# Do two numbers contain unique powers of 2

Break two numbers up into their powers of 2, if they share any, return a falsey value. Otherwise, return a truthy value.

If one input is 0, the answer will always be truthy. if one input is 255, the answer will be falsey if the other is not 0.

# Example

Given 5 and 3

5 = 2⁰ + 2²
3 = 2⁰ + 2¹


Both share 2⁰, return falsey.

Given 8 and 17

8  = 2³
17 = 2⁰ + 2⁴


Neither share any powers, return truthy.

# I/O

Input and output can be through any standard means

Input will always be two integers in the range 0 <= n <= 255

Output should be one truthy or falsey value

# Test Cases

Truthy:
1, 2
3, 4
2, 4
8, 17
248, 7

Falsey:
1, 3
6, 4
8, 8


Standard Loopholes apply.

This is , so fewest bytes wins!

• Can I output 0 for truthy and 1 for falsey instead? Jun 5, 2017 at 5:35
• @KritixiLithos Although it often depends on the language as to what counts as Truthy or Falsey, this is usually acceptable. EDIT: Read the comment wrong, backwards output is not acceptable. Jun 5, 2017 at 5:36
• Do all truthy inputs have to result in the same truthy value? Jun 5, 2017 at 6:02
• @Dennis They can be different values, as long as they are Truthy/Falsey Jun 5, 2017 at 6:02
• This challenge is way too trivial. Jun 5, 2017 at 15:52

# Actually, 2 bytes

&Y


Try it online!

Explanation:

&Y
&   bitwise AND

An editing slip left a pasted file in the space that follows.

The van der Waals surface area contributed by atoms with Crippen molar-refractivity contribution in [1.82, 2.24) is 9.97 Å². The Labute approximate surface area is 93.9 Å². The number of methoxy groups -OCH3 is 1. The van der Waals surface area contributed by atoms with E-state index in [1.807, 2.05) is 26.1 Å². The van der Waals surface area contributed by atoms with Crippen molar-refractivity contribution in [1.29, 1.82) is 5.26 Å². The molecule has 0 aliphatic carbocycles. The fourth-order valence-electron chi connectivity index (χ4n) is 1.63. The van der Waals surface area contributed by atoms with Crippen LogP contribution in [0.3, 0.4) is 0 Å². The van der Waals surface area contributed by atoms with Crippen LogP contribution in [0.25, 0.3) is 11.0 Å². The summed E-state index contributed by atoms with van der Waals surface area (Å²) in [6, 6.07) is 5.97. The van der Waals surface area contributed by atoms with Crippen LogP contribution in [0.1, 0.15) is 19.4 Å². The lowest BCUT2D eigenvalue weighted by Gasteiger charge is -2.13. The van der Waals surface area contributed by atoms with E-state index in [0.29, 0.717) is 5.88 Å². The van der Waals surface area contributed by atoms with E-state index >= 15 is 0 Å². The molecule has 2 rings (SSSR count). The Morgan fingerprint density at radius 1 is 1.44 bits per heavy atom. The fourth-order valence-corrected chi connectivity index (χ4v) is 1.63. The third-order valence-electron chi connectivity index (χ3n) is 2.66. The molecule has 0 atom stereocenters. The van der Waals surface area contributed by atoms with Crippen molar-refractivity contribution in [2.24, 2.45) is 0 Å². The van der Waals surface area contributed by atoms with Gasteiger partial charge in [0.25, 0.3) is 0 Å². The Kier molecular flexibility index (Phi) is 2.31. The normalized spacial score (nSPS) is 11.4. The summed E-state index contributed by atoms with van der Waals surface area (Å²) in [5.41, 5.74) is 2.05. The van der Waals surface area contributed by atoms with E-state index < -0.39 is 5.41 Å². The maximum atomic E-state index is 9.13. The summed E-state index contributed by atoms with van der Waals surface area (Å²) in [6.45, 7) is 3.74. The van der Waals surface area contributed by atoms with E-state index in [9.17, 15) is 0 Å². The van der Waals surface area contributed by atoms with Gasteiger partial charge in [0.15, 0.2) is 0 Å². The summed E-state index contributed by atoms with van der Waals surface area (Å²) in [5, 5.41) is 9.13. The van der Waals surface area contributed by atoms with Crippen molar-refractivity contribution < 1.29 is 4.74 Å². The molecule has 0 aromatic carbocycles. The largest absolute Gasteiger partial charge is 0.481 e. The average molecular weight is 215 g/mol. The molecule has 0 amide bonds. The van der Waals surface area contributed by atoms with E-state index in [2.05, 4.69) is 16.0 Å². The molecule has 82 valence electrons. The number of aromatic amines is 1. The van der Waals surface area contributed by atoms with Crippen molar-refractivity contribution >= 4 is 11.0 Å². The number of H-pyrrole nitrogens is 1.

Y  boolean negation


# x86 Machine Code, 5 bytes

20 C8 0F 95 C0


takes inputs in al and cl, and returns output in al, and is equivalent to:

and al, cl
setnz al

• You could make this follow a standard calling convention (specifically, the Windows 64-bit calling convention, or Windows 32-bit __fastcall) by receiving the parameters in cl and dl. The setnz al instruction would remain the same, since a result is always returned in eax (or sub-portions thereof). That doesn't change the code size any at all, but makes the code a bit more real-world and callable from other languages. Jun 5, 2017 at 7:25

# Jelly, 2 bytes

&¬


Try it online!

Explanation:

&¬
&   bitwise AND
¬  logical negation

• I was expecting this to be easy, but I didn't think of &, I was not expecting this to be two bytes easy. Jun 5, 2017 at 5:45

# Ruby, 12 bytes

->a,b{a&b<1}


Try it online!

# Mathematica, 12 bytes

BitAnd@##<1&


Pure function taking two positive integers as argument and returning True or False.

# Python, 18 bytes

lambda a,b:not a&b


Try it online!

• 2 bytes saved using <1 rather than not . Jun 5, 2017 at 5:57

# Bash, 10 bytes

!(($1&$2))


Input is via command-line arguments. Output is via exit code, so 0 is truthy and 1 if falsy.

Try it online!

# 05AB1E, 2 bytes

&_


Try it online!

# R, 28 bytes

f=function(a,b)!bitwAnd(a,b)


# JavaScript (ES6), 12 bytes

a=>b=>!(a&b)


Takes input in the currying format.

let f=

a=>b=>!(a&b)

console.log(f(1)(2));
console.log(f(3)(4));
console.log(f(2)(4));
console.log(f(8)(17));
console.log(f(248)(7));
console.log(f(1)(3));
console.log(f(6)(4));
console.log(f(8)(8));

• 1B saved: a=>b=>a&b<1
– Luke
Jun 5, 2017 at 8:03
• @Luke That outputs 0 for all the testcases. In order to make that work I would have to surround a&b with parentheses. Jun 5, 2017 at 8:04
• Oh, nvm then...
– Luke
Jun 5, 2017 at 17:36

## CJam, 23 4 bytes

q~&!


It turns out my previous solution contained an implementation of what was essentially just bitwise AND (which is silly because it used & anyway).

# CJam, 4 bytes

{&!}


Try it online!

# R, 23 bytes

if allowed - this version can get multiple inputs as a1,a2,a3..... b1,b2,b3.....

!bitwAnd(scan(),scan())


# GolfScript, 3 bytes

~&!


Try it online!

## Pyke, 3 bytes

.&!


Try it here!

.&  -  bitwise_and(input_1, input_2)
! - not ^


# Chip, 80 bytes

 AZ BZ CZ DZ EZ FZ GZ HZ
,[',[',[',[',[',[',[',['*Z~S
--)--)--)--)--)--)--)~aef


Try it online!